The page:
Web traffic has proven elusive for most small to medium sized office products resellers. Many have dabbled with e-commerce efforts but, for the most part they've not been successful. Obviously, there can be no e-commerce without web traffic so, until the office products reseller figures out how to develop relevant web traffic, there will be no e-commerce.
We emphasized the requirement for a strong value proposition, high levels of customer satisfaction (translating to low churn) and deployment and use of information technology.
Our case study also assumed a modern responsive website with high quality, relevant and useful content written for the purposes of educating researching buyers. And finally, that a social and e-mail audience of around 1,000 each had been established, and was ready to be engaged for a digital marketing campaign.
Social Audience Development
A digital inbound strategy is deployed for the purposes of attracting relevant site traffic so, once all the required elements are in place, then it's possible to start down the path toward successful e-commerce and a digital business transformation.
But, what should be planned or expected in terms of web traffic in order to help achieve the business development goals?
Firstly, let's assume new customers (at least initially) don't spend as much as existing customers. In our case study example we have $650,000 of annual sales and 150 customers, so the average spend per customer is $4,400. For our new customers, we're going to assume the average spend is only $925 per year - plenty of room for upside!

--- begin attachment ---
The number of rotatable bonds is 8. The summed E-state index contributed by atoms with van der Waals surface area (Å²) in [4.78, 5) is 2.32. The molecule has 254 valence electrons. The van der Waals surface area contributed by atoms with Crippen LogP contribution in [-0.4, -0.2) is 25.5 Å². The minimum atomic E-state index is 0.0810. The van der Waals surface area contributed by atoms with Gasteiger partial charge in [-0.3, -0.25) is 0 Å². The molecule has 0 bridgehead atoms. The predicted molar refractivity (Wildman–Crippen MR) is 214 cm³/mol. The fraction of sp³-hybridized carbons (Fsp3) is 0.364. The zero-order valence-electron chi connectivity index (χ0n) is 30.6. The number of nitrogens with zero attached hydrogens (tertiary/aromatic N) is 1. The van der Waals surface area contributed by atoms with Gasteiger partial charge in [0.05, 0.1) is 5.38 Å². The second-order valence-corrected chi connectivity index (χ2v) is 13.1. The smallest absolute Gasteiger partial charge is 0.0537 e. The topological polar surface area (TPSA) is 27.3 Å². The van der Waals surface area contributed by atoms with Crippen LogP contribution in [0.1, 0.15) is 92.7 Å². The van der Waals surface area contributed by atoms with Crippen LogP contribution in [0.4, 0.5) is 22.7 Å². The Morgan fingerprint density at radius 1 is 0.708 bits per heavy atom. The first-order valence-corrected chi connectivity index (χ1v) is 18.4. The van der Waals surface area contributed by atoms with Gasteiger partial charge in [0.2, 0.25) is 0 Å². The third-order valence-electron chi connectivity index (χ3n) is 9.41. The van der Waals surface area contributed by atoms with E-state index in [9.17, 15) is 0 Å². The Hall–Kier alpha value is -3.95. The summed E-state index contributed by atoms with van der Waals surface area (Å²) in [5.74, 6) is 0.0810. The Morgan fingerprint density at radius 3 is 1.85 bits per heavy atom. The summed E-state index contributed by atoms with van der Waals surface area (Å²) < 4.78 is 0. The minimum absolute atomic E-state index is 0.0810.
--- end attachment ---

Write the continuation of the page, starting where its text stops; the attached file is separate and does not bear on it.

Our revenue growth goal is $285,000 and customer churn is 2.5%. We know we need to develop new sales of $360,000 in order to grow the business from $660,000 to $945,000. The math is simple - $360,000 divided by $925 = 395 new customers. Today the business has 150 customer and it needs just under 400 new customers to achieve its revenue growth target ... ouch! How's that going to happen?
Let's define the sales process and, in so doing, let's explain the sales funnel. Simply put, the funnel is a visual representation of the steps required to sell a product or service.
For our purposes we're going to assume six steps. These are as follows:
- Site visitor
- Convert to lead (through capture of contact details)
- Lead qualified by marketing (MQL) - i.e. prospect actually uses a product or service similar to what you provide
- Lead qualified by sales (SQL) - i.e. prospect is not tied up in a long-term contract that disqualifies him as a shot-term prospect
- Prospect proposal or quotation submitted (Opportunities)
- New business converted - Customer Acquired
We know we need just under 400 new customers to achieve our revenue growth goal 4-years from now. So, let's assume a target of 120,000 website visits over that 4-year period - that's an average of 2,500 per month or 85 or so each day.
We're not talking millions of website hits here!
Having established our 4-year target for 120,000 visitors, now we just need to see what conversion rates are needed through each of the six-steps in the sales pipeline in order to produce 395 customers.